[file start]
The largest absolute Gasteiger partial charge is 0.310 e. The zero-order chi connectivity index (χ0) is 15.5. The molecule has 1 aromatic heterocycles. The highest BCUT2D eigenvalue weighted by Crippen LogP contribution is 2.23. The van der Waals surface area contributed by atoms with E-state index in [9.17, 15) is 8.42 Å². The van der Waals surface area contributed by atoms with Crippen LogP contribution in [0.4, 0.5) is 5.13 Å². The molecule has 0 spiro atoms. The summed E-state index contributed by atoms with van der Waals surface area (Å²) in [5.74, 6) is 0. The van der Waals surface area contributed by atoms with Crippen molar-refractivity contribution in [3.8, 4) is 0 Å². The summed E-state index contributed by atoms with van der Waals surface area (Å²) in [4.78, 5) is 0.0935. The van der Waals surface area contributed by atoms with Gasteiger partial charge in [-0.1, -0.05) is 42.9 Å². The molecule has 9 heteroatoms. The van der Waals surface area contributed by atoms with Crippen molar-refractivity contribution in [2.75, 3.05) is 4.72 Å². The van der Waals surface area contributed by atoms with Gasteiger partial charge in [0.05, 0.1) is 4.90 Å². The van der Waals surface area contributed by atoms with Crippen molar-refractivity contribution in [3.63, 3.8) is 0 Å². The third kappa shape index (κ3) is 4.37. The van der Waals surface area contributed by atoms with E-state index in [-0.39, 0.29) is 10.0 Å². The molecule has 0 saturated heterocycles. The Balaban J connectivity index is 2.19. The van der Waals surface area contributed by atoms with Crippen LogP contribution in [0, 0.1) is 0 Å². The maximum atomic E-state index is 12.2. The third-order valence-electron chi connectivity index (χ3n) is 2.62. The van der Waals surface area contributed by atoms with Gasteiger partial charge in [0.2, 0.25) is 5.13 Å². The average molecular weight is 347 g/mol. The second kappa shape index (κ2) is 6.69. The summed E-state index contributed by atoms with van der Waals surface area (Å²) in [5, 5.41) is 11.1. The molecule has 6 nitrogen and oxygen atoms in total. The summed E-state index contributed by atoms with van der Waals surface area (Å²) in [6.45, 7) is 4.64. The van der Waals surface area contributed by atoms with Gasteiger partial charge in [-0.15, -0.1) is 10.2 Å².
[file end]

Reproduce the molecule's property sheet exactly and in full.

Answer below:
The largest absolute Gasteiger partial charge is 0.310 e. The zero-order chi connectivity index (χ0) is 15.5. The molecule has 1 aromatic heterocycles. The highest BCUT2D eigenvalue weighted by Crippen LogP contribution is 2.23. The van der Waals surface area contributed by atoms with E-state index in [9.17, 15) is 8.42 Å². The van der Waals surface area contributed by atoms with Crippen LogP contribution in [0.4, 0.5) is 5.13 Å². The molecule has 0 spiro atoms. The summed E-state index contributed by atoms with van der Waals surface area (Å²) in [5.74, 6) is 0. The van der Waals surface area contributed by atoms with Crippen molar-refractivity contribution in [3.8, 4) is 0 Å². The summed E-state index contributed by atoms with van der Waals surface area (Å²) in [4.78, 5) is 0.0935. The van der Waals surface area contributed by atoms with Gasteiger partial charge in [-0.1, -0.05) is 42.9 Å². The molecule has 9 heteroatoms. The van der Waals surface area contributed by atoms with Crippen molar-refractivity contribution in [2.75, 3.05) is 4.72 Å². The van der Waals surface area contributed by atoms with Gasteiger partial charge in [0.05, 0.1) is 4.90 Å². The van der Waals surface area contributed by atoms with Crippen molar-refractivity contribution in [3.63, 3.8) is 0 Å². The third kappa shape index (κ3) is 4.37. The van der Waals surface area contributed by atoms with E-state index in [-0.39, 0.29) is 10.0 Å². The molecule has 0 saturated heterocycles. The Balaban J connectivity index is 2.19. The van der Waals surface area contributed by atoms with Crippen LogP contribution in [0, 0.1) is 0 Å². The maximum atomic E-state index is 12.2. The third-order valence-electron chi connectivity index (χ3n) is 2.62. The van der Waals surface area contributed by atoms with Gasteiger partial charge in [0.2, 0.25) is 5.13 Å². The average molecular weight is 347 g/mol. The second kappa shape index (κ2) is 6.69. The summed E-state index contributed by atoms with van der Waals surface area (Å²) in [5, 5.41) is 11.1. The molecule has 6 nitrogen and oxygen atoms in total. The summed E-state index contributed by atoms with van der Waals surface area (Å²) in [6.45, 7) is 4.64. The van der Waals surface area contributed by atoms with Gasteiger partial charge in [-0.15, -0.1) is 10.2 Å².